As if the troubles of President Donald Trump is not enough, Google, the owner of Youtube has Tuesday suspended him from uploading video for seven days.
YouTube broke the news on Tuesday that it had suspended President Trump’s channel over concern about “ongoing potential for violence,” the latest move by one of the large technology companies to limit the president online.
In a post on YouTube’s official Twitter account, the Google-owned video site said it had suspended Mr Trump’s account after one of his recent videos violated its policy for inciting violence.
That meant Mr Trump would not be able to upload new content to his channel, which had about 2.8 million subscribers, for at least seven days. YouTube also said it was disabling all comments on his channel indefinitely.
1/ After review, and in light of concerns about the ongoing potential for violence, we removed new content uploaded to Donald J. Trump’s channel for violating our policies. It now has its 1st strike & is temporarily prevented from uploading new content for a *minimum* of 7 days.
— YouTubeInsider (@YouTubeInsider) January 13, 2021
Many tech companies have moved to curtail Mr Trump online since a violent mob of his supporters, urged on by the president, stormed the Capitol last week. In the aftermath, Facebook suspended the president from Instagram and its core social network through at least until the end of his term. Twitter followed by permanently banning Mr Trump’s account from its service, depriving him of his favourite social media platform, where he had more than 88 million followers. Other sites, such as Snapchat, Reddit and Twitch, clamped down on Mr Trump.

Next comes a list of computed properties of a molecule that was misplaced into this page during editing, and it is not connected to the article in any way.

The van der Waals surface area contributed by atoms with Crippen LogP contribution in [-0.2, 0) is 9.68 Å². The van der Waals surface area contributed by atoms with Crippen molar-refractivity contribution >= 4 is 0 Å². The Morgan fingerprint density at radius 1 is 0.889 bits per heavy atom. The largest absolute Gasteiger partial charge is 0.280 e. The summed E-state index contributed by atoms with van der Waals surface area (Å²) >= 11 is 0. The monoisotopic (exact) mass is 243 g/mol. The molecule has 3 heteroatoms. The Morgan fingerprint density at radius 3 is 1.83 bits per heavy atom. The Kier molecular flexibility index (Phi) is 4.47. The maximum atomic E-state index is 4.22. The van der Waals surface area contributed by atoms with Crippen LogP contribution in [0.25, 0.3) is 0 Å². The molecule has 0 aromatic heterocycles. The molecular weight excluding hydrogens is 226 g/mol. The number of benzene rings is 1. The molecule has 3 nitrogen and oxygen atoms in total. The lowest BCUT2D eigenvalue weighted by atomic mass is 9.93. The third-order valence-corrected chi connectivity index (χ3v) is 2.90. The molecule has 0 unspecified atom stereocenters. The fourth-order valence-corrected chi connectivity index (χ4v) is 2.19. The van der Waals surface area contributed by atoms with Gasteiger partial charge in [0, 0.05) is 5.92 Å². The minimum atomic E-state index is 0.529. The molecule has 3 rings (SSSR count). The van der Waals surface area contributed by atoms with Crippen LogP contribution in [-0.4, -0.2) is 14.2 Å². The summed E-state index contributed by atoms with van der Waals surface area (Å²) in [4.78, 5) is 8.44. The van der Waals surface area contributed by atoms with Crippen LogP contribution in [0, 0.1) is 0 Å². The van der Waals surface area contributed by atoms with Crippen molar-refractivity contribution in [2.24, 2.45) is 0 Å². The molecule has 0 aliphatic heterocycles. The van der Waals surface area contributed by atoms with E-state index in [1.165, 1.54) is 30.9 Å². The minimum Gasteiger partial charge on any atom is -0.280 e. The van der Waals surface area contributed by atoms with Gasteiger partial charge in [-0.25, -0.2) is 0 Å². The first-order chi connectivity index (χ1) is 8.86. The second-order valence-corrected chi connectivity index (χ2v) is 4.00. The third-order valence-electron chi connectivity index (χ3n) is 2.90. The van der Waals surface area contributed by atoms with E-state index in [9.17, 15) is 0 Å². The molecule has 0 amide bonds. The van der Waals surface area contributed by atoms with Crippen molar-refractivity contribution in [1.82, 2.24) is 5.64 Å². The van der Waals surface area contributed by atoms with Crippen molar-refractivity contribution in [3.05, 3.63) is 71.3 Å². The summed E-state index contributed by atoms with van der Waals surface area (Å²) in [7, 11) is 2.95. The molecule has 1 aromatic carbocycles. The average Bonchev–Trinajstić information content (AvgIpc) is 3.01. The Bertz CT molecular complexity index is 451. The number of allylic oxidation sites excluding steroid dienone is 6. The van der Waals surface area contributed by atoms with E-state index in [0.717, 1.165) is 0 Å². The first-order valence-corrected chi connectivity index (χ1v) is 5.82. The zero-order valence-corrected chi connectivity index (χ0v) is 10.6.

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The moves have won praise from liberals and others who said the actions were long overdue because Mr Trump had used the sites to spread falsehoods and incite violence.
But conservatives have said that the tech companies censored Mr Trump and suppressed right-wing voices, raising questions about how much power the tech companies have over online discourse.
The video that prompted the YouTube suspension came from Mr. Trump’s remarks on Wednesday before a trip to Texas to visit a partly completed portion of his long-promised wall along the Mexican border.
In his first address to reporters since last week’s events, Mr Trump said that a speech he had made at a rally before the riots at the Capitol was “totally appropriate” and that an effort by Congress to impeach and convict him was “causing tremendous anger.”
The New York Times